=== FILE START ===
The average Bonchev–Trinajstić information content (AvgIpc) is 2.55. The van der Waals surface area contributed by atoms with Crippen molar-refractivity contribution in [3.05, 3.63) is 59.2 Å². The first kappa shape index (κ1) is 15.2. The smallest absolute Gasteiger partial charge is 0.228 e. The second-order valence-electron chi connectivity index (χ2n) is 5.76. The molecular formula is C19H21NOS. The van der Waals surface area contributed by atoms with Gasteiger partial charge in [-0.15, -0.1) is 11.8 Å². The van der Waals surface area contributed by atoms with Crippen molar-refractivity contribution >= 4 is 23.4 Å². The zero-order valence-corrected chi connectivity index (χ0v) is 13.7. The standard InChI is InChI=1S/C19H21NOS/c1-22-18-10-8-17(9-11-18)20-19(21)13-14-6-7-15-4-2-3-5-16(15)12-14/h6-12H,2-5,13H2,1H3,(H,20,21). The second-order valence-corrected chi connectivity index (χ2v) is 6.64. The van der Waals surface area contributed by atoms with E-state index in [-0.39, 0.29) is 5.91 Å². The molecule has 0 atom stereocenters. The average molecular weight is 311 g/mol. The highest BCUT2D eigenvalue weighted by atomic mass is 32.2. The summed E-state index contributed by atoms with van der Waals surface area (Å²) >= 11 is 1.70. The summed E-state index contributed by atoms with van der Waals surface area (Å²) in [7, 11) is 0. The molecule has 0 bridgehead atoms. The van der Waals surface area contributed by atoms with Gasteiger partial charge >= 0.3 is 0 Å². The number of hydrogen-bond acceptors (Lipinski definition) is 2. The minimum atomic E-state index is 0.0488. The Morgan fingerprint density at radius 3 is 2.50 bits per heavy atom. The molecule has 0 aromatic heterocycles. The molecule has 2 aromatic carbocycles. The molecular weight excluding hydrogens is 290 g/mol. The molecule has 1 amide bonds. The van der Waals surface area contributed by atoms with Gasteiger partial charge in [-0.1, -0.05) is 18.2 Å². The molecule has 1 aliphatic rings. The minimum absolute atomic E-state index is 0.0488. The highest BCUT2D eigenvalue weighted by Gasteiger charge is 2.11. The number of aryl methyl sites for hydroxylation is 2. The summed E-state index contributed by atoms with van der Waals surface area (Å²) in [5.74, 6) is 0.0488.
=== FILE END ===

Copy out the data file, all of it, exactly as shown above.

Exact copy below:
The average Bonchev–Trinajstić information content (AvgIpc) is 2.55. The van der Waals surface area contributed by atoms with Crippen molar-refractivity contribution in [3.05, 3.63) is 59.2 Å². The first kappa shape index (κ1) is 15.2. The smallest absolute Gasteiger partial charge is 0.228 e. The second-order valence-electron chi connectivity index (χ2n) is 5.76. The molecular formula is C19H21NOS. The van der Waals surface area contributed by atoms with Gasteiger partial charge in [-0.15, -0.1) is 11.8 Å². The van der Waals surface area contributed by atoms with Crippen molar-refractivity contribution >= 4 is 23.4 Å². The zero-order valence-corrected chi connectivity index (χ0v) is 13.7. The standard InChI is InChI=1S/C19H21NOS/c1-22-18-10-8-17(9-11-18)20-19(21)13-14-6-7-15-4-2-3-5-16(15)12-14/h6-12H,2-5,13H2,1H3,(H,20,21). The second-order valence-corrected chi connectivity index (χ2v) is 6.64. The van der Waals surface area contributed by atoms with E-state index in [-0.39, 0.29) is 5.91 Å². The molecule has 0 atom stereocenters. The average molecular weight is 311 g/mol. The highest BCUT2D eigenvalue weighted by atomic mass is 32.2. The summed E-state index contributed by atoms with van der Waals surface area (Å²) >= 11 is 1.70. The summed E-state index contributed by atoms with van der Waals surface area (Å²) in [7, 11) is 0. The molecule has 0 bridgehead atoms. The van der Waals surface area contributed by atoms with Gasteiger partial charge >= 0.3 is 0 Å². The number of hydrogen-bond acceptors (Lipinski definition) is 2. The minimum atomic E-state index is 0.0488. The Morgan fingerprint density at radius 3 is 2.50 bits per heavy atom. The molecule has 0 aromatic heterocycles. The molecule has 2 aromatic carbocycles. The molecular weight excluding hydrogens is 290 g/mol. The molecule has 1 amide bonds. The van der Waals surface area contributed by atoms with Gasteiger partial charge in [-0.1, -0.05) is 18.2 Å². The molecule has 1 aliphatic rings. The minimum absolute atomic E-state index is 0.0488. The highest BCUT2D eigenvalue weighted by Gasteiger charge is 2.11. The number of aryl methyl sites for hydroxylation is 2. The summed E-state index contributed by atoms with van der Waals surface area (Å²) in [5.74, 6) is 0.0488.